Effects of low temperature treatments of seeds on curd formation and development were investigated, using several cultivars of cauliflower and broccoli, in temperature-controlled and field conditions. 1. Cauliflower plants, ‘Nozaki-wase’, of the 7th or 8th leaf stage were vernalized. Curds were formed at 15°C and 30 days after the start of growing but not formed at 20°C and 25°C until 48 days. 2. After the germinated seeds were chilled at 0°C in the dark for 30 days, cauliflower plants, ‘Nozaki-wase’ were grown at the constant temperatures of 15°, 20° and 25°C. Curds were formed at 20°C in plants when seeds had been chilled, but not in plants when seeds had not been chilled. Therefore, the germinated seeds could be vernalized with the low temperature treatment. There was no effect of chilling treatment of seeds on curd formation at 15°C, where plants formed curds regardless of chilling of seeds, and at 25°C, where plants did not form curds even with chilling of seeds. 3. Under field conditions, the time of curd formation and maturation of seven cultivars of cauliflower, differing in time of maturation, and one cultivar of broccoli was promoted hardly at all with the low temperature treatment of seeds. 4. As the treatment was lengthened, however, the number of leaves from cotyledon to curd and the stem length at curd maturity decreased in all of the cauliflower cultivars. Those of broccoli also slightly decreased. 5. Curd weight and diameter of the cauliflower were slightly inhibited, as the treatment was lengthened, but those of broccoli were promoted. In broccoli, weight and number of lateral flower heads per plant were also promoted with the longer treatment.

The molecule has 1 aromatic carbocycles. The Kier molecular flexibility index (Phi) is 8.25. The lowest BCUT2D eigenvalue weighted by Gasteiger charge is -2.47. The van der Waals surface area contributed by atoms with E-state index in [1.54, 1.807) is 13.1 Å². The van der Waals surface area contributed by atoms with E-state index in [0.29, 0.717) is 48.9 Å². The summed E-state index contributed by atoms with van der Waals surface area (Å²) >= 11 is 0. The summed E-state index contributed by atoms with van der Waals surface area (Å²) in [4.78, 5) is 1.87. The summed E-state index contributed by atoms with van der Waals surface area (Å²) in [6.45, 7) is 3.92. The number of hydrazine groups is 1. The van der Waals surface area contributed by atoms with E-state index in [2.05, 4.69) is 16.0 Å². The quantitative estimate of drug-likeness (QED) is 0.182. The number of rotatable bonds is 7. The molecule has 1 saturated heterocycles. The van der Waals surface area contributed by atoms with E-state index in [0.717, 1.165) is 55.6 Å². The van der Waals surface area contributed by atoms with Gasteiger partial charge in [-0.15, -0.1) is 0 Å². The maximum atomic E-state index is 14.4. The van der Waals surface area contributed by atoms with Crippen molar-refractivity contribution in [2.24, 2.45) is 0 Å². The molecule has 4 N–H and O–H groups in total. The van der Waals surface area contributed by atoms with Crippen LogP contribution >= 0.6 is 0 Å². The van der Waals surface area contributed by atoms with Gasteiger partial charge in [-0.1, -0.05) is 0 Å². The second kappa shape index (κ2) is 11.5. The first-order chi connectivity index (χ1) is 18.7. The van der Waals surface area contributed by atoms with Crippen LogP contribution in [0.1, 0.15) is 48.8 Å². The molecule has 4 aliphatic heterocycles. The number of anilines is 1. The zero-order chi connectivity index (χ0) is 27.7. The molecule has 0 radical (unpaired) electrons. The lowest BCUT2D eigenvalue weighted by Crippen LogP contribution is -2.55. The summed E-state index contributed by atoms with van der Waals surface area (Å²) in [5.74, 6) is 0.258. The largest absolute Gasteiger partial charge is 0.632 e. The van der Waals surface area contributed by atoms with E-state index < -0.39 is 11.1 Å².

The seedlings of benitade (Polygonum hydropiper L.) are used as the garnish for sliced raw fish of white flesh, due to their purplish red appearance. In connection with their appearance, effects of nitrogen, phosphorus and potassium were studied on the anthocyanin and chlorophyll contents of seedlings grown in pots filled with washed sand. Growth measurements, nitrogen and carbohydrate determinations were also made. Seedlings supplied with deionized water only were the control. 1. Seedlings supplied with sodium nitrate, ammonium nitrate and urea, respectively (2, 5 and 10me/l as N), exhibited greenish tinge on their cotyledons and hypocotyls, and had more growth, higher chlorophyll, and lower anthocyanin contents at each nitrogen level, in comparison with the control seedlings exhibiting purplish red appearance. Nitrate seedlings were affected even at 1me. On the other hand, the seedlings supplied with 2me of ammonium sulfate didn′t show any differences compared with the control, and even at 5-10me effects of ammonium nitrogen were less than those of other forms of nitrogen. However, in another experiment ammonium seedlings at 2me had somewhat more growth, higher chlorophyll, and lower anthocyanin contents than the control. 2. Application of sodium dihydrogenphosphate (0.75, 1.5 and 3me as PO4-P) or potassium sulfate (0.5, 1 and 3me as K) showed no differences in seedling growth, chlorophyll and anthocyanin contents compared with the control. Even in case they were applied with nitrate or ammonium nitrogen, any additive effects to those of nitrogen were not found. 3. Seedlings supplied with 2me of ammonium, nitrate and urea, respectively, had higher total and protein nitrogen contents and lower contents of carbohydrates such as total and reducing sugars and starch, however, the difference from the control was the least in ammonium seedlings. Nitrate seedlings were lower in carbohydrate contents even at 1me. The decrease of anthocyanin in the seedlings supplied with nitrogen was discussed with relation to the decrease of carbohydrate contents due to the increment of nitrogen fractions.